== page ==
It’s set in an era that isn’t covered enough in gay historicals–Elizabethan England and although, as the title explains, one of the protagonists is an actor it’s not set solely in a theatre. Shakespeare does get a mention here and there, though–is there anyone living in London at this time who didn’t know him!?

Overall, it’s nicely readable, and the plot canters on engagingly, but there is a major error that runs throughout which made me grind my teeth and will do for others I suspect. Let me just get that out of the way first. An Earl is usually “an earl of somewhere” e.g. the Earl of Pembroke OR simply as a prefix e.g. Earl Waldgrave. They are NOT addressed as “Earl Crofton” but as “Lord Crofton” as is the case here.

That aside, the book makes a good attempt to get a flavour of the time without an overabundance of detail. The food is mostly convincing–there are good descriptions of feasts where the meat goes on forever and there’s nary a fork in attendance–and the clothes are nicely illustrated: the gaudy doublet and hose of the men and the uncomfortable and restrictive clothes of the women. There was one scene where Sebastian put on his own corset which I found a little unlikely, but in the main it’s well done. The author even manages to tip a nod to the make-up of the day–white lead paint for the face–by having Lord Crofton (Anthony) forbid Sebastian to wear it when not at court.

The way the deception was managed–having Sebastian “visit” in his male persona while Lady Crofton was in bed with a mysterious illness was a bit unlikely. Despite having a couple of staff in on the truth it was rather unbelievable that a country house with dozens of staff would not sniff out what was really happening. There’s one section where Sebastian (as a male) goes over to visit neighbours and has a serious fall, and no mention of contacting his sister is made, let alone how that sister’s illness is continued when Sebastian isn’t on the premises. I mean, there’s no flushing toilets, so someone would notice at the very least, the lack of chamber pots.

There’s a fair smattering of OKHomo throughout, however. Everyone who is in on the secret from the beginning is all right with it, and the people who discover it as the book progresses are also perfectly fine, and are more concerned for the couple’s safety than the horror of what they are doing, as was the tone of the day. In fact everyone in the book–with the exception of Sebastian’s sister–is thoroughly Nice and all the conflict, which could easily come from external sources in this time and place, is managed by jealousy.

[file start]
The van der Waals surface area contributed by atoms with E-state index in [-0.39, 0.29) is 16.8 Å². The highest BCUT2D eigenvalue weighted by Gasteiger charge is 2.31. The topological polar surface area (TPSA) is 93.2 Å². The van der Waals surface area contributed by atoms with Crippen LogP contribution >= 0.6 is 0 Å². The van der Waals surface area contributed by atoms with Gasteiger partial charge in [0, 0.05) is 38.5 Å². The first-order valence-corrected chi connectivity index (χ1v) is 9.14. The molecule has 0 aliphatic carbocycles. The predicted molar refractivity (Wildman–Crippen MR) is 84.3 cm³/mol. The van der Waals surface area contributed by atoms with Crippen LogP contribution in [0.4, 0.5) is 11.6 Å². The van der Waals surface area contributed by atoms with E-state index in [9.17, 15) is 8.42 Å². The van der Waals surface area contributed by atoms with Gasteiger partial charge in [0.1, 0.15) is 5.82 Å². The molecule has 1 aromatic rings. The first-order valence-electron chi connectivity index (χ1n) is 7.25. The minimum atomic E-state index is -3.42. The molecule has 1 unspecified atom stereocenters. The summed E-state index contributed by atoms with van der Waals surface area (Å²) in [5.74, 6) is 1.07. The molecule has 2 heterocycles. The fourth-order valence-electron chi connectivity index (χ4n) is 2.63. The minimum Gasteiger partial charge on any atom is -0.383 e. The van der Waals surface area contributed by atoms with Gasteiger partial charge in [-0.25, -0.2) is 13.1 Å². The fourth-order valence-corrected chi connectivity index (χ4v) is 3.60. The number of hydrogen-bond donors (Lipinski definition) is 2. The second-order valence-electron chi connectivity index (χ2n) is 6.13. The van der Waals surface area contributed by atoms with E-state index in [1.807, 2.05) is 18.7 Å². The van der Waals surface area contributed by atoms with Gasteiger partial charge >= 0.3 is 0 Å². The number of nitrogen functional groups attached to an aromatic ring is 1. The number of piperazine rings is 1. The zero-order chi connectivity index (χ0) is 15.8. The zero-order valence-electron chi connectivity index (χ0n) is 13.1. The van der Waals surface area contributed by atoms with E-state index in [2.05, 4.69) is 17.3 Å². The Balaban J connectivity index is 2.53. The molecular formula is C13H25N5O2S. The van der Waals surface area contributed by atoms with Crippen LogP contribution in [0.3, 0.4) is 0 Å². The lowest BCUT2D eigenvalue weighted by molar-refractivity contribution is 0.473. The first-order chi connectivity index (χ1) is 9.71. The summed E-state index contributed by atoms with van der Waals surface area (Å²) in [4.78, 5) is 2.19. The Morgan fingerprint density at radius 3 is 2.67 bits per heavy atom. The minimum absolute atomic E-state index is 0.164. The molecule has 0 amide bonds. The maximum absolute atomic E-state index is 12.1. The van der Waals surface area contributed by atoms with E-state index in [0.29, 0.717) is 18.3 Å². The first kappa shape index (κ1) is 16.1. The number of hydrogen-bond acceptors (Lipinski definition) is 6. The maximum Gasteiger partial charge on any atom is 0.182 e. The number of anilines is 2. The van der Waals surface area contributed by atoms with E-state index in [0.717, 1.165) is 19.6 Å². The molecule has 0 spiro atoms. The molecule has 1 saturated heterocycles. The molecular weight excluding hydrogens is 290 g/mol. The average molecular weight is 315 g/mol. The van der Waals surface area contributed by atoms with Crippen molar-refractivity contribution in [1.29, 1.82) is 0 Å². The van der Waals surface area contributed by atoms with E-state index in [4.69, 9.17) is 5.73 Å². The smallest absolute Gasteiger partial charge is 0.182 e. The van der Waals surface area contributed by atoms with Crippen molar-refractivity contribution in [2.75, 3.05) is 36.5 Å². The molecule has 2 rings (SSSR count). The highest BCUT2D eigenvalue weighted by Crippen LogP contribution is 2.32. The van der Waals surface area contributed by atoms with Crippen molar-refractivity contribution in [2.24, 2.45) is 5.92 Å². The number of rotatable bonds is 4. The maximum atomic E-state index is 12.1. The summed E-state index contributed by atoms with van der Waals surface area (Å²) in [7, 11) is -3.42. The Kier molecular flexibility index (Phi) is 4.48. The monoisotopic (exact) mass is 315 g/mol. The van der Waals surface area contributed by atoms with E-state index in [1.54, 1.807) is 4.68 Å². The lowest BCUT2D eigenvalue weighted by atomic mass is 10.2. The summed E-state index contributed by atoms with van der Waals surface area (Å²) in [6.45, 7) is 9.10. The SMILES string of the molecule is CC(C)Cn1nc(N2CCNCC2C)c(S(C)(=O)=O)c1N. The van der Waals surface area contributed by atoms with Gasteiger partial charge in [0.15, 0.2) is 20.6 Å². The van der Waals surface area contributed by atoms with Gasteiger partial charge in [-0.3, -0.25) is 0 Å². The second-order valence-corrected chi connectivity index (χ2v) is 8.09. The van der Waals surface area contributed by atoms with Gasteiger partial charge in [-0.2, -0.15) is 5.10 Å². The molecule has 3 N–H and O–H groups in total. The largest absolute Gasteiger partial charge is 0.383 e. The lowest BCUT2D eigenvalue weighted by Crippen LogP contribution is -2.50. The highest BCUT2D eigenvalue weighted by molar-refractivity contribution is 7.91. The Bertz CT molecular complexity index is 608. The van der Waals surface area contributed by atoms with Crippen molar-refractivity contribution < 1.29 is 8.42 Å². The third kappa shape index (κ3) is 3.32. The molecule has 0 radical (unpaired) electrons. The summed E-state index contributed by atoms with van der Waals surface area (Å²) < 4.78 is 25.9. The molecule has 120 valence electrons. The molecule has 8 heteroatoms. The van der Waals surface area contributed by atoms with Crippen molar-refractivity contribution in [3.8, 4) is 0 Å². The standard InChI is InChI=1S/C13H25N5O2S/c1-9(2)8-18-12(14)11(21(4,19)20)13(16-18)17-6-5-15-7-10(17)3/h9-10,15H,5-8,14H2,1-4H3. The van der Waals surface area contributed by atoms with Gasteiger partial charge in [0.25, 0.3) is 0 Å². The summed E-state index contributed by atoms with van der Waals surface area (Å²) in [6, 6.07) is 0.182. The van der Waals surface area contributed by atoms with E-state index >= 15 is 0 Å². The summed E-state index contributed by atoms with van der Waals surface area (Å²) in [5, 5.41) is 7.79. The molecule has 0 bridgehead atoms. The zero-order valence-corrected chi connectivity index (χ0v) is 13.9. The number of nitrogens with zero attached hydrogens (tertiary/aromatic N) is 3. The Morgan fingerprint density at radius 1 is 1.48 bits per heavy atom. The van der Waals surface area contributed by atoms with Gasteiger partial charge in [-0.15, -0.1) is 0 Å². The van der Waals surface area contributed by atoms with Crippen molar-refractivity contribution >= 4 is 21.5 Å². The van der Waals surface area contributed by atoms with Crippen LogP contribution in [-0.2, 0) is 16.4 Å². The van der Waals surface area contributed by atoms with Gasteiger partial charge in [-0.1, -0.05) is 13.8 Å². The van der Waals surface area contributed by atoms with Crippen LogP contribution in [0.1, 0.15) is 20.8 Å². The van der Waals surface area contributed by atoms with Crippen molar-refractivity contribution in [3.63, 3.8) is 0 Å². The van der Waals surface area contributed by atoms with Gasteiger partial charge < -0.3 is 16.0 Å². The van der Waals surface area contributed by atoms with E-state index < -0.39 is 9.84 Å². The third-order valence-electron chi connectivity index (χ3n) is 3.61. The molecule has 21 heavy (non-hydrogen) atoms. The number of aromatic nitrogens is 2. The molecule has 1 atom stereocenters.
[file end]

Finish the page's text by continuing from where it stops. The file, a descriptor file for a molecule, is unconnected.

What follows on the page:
And that’s its major failing, really because I was never really convinced of the couple’s devotion to each other. That’s possibly because of the fact that the point of view is only from Sebastian’s side, so we never see Anthony’s feelings–although that’s part of the plot, too. But I didn’t understand WHY Sebastian fell in love with Anthony; I could see why Anthony fell for Sebastian as he’s quite doormatty until he finally has enough, but Anthony–other than being sexy and seductive–isn’t particularly nice until he realises that he might lose Sebastian for good.

So, all in all, a decent enough read and if you like the era you’ll probably appreciate it, but not a keeper for me. The sequel will be out later this year.

Author’s Blog

Buy at Dreamspinner

Home is the Heart by J M Gryffyn

The last thing war-weary veteran William O’Sullivan expects to find while walking his family’s property is the love of his life, but that is exactly what happens. Under the summer sun, well-born Irishman Will meets gypsy lad Brock, and the two are instantly love struck. 

Their newfound love may be rock solid, but so are the obstacles in their way. Will is expected to marry his childhood sweetheart and produce an heir for the family estate. Brock has his own waggon now and is expected to marry another Traveller.  The roads to their futures are embedded firmly in the past—and don’t include their love. Running off to America seems a perfect solution, but in the mean streets of New York City, they very quickly find that even a love as strong as theirs must be earned.  

ebook only – 100 pages approx

Review by Erastes

I really liked JM Gryffyn’s first book “The Wishing Cup” and I was eagerly looking forward to reading the second. Sadly I was disappointed by “Home is the Heart”